Tobacco, The Muse

I recently came across a poetry collection compiled by Joseph Knight in 1895, Pipe and Pouch: the Smoker's Own Book of Poetry. The anthology consists of over 130 poems devoted to and inspired by pipes, tobaccos, and cigars. Names like Lord Byron and Rudyard Kipling stand out among the writers, with others coming from anonymous sources, foreign translations, newspaper clippings, and even an epitaph.

Smoking was certainly a societal staple of that era, but these poems go beyond simply putting a cultural norm to verse. They speak of a burning love for all things tobacco related, a deep commitment to pipe and leaf, on par with a spouse's vow and lover's intimacy. In fact, Kipling's speaker in "The Betrothed" goes as far as to choose cigars over his wife when forced into an ultimatum. Odes to meerschaums and Virginia leaf rival the affections of many a Shakespearean sonnet. The tragic love of Tristan and Isolde is mere infatuation compared to the emotional cries in Andrew Wytner's "Ode to My Pipe" as the protagonist laments the dying of his lit tobacco.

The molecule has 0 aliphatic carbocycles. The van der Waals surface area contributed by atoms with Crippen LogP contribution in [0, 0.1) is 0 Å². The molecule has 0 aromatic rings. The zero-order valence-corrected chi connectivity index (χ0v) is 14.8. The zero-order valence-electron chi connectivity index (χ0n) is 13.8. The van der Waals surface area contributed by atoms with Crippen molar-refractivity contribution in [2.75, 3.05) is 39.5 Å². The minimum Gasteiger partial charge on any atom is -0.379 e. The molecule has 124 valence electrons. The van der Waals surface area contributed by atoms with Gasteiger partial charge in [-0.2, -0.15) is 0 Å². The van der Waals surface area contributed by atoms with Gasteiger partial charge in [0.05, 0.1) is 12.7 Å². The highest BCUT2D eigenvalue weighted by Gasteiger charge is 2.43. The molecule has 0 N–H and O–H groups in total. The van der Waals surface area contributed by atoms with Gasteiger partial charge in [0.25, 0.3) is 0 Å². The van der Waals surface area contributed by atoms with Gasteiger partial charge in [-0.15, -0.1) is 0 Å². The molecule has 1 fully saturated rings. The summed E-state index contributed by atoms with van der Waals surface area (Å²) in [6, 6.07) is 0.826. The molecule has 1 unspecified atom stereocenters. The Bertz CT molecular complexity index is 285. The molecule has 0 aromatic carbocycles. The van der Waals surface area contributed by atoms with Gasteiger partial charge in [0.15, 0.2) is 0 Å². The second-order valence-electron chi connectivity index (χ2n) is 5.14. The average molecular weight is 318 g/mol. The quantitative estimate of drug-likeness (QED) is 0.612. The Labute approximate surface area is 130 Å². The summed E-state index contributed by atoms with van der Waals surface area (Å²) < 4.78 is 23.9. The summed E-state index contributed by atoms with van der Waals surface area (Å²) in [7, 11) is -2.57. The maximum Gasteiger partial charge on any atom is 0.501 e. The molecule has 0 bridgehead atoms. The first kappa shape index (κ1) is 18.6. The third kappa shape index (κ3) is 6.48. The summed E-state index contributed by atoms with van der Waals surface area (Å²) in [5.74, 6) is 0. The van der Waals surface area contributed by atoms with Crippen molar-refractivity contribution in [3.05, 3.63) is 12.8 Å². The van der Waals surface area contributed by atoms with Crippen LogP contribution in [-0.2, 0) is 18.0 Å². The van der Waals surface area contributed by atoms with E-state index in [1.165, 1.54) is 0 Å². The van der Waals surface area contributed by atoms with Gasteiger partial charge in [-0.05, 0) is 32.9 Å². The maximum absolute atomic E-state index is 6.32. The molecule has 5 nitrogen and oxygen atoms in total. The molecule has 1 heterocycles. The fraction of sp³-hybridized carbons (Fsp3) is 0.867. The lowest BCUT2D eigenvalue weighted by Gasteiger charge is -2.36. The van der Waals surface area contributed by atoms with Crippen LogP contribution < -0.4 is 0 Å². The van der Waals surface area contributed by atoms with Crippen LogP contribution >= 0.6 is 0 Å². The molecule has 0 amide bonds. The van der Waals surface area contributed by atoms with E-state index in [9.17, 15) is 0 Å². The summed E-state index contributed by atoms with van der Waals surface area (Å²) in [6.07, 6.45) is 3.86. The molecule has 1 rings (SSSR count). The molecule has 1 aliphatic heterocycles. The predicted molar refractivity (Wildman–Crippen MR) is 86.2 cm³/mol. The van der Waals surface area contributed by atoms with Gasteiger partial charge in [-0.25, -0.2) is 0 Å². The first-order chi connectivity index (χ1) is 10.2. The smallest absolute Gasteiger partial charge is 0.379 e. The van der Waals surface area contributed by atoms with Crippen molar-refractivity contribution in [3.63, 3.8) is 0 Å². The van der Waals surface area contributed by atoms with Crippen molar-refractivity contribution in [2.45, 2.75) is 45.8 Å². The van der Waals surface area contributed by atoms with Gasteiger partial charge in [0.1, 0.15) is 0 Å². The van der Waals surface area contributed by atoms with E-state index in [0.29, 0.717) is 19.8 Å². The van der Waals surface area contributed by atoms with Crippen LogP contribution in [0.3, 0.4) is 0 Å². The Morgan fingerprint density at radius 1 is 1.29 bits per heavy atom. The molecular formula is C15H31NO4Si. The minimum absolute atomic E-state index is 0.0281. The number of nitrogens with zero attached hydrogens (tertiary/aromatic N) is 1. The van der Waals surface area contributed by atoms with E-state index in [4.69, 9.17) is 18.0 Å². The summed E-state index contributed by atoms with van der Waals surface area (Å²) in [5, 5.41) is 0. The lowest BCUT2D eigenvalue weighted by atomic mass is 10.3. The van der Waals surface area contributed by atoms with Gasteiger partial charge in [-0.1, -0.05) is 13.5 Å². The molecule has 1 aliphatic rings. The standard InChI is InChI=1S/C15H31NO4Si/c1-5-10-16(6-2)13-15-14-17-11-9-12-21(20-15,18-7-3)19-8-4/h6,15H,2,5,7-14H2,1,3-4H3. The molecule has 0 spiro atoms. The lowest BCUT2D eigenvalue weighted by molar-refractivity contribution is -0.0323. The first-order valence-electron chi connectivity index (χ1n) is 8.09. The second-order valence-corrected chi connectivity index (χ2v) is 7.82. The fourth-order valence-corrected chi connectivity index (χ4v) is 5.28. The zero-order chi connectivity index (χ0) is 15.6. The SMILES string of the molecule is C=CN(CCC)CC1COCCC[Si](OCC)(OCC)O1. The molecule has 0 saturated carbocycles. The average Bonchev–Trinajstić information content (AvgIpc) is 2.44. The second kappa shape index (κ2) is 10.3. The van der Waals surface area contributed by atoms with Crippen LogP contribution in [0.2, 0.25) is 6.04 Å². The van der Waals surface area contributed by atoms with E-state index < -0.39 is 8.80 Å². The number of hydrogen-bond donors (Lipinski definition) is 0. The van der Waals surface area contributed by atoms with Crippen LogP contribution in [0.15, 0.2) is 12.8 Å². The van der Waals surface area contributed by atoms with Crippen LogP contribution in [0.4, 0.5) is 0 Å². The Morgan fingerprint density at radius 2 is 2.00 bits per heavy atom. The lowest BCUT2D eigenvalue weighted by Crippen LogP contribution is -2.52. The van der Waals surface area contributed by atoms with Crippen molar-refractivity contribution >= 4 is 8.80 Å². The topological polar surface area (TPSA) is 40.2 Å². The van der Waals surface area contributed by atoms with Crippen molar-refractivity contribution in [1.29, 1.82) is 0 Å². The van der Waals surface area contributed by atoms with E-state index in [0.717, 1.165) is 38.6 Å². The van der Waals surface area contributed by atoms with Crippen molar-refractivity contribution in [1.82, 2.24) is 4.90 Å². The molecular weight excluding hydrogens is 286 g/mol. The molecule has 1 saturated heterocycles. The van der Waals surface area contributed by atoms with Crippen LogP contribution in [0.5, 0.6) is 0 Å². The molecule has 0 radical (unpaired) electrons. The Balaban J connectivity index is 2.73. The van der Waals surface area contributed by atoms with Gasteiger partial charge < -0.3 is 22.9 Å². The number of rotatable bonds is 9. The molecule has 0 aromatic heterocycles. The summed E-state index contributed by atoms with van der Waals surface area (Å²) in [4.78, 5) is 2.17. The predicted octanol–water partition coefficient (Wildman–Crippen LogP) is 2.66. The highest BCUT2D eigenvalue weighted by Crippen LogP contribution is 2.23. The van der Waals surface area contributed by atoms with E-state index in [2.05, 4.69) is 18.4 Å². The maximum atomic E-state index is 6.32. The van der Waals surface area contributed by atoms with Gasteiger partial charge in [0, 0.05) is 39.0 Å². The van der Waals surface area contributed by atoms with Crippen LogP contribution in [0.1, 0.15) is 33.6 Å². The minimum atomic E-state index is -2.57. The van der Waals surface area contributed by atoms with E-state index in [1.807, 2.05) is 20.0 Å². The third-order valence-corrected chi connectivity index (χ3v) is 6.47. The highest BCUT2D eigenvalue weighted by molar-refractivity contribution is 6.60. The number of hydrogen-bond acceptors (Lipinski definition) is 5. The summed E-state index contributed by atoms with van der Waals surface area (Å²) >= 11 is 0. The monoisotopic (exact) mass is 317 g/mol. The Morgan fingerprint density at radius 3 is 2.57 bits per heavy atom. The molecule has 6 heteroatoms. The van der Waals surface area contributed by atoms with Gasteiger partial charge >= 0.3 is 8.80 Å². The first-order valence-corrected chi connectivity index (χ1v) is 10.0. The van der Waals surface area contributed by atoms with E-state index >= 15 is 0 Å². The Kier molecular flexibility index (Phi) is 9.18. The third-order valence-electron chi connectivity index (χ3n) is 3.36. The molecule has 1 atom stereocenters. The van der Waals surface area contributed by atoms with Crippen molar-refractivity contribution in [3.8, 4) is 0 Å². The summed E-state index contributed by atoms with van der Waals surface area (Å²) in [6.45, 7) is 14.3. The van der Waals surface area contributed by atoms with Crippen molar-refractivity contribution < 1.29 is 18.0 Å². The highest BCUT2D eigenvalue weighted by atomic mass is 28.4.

Granted, not every poem in the compilation is infused with unbridled passion — many are simply clever quips regarding a beloved hobby. One message remains constant though: these briar creations and blends of tobacco were and still are far more than just means to an end or pastimes for when there's nothing else to be done. A relationship exists between smoker and smoking companion, one strong enough to inspire creativity and art. In "Ad Nicotina," E.H.S. speaks of this relationship, wishing it never to end:

Sublime tobacco! may thy reign
Ne'er for one moment cease;
For thou, Great Plant, art kin to brain,
And synonym for peace.

As many of us know personally, pipes and tobacco hold a special place in our lives, with many memories intrinsically tied to the hobby. Feelings of peace, joy, sadness, reflection, anticipation, melancholy, and curiosity have all been abated and encouraged by tobacco, the muse. It's only fitting that we would write about it.

Comments

    • Jess G on June 2, 2019
    • I've read this book a long while back, but going back over it I'm struck with the idea that these would make a great audiobook. Maybe it's time to dig the mics out...

    • Gianluigi Fiori on September 16, 2019
    • Thank you for the book review, very interesting.

    • Jack G on January 4, 2020
    • Another great little book on this subject is "My Lady Nicotine" by J.M. Barrie (writer of "Peter Pan"). You can read it here: http://bit.ly/2QKTkX5

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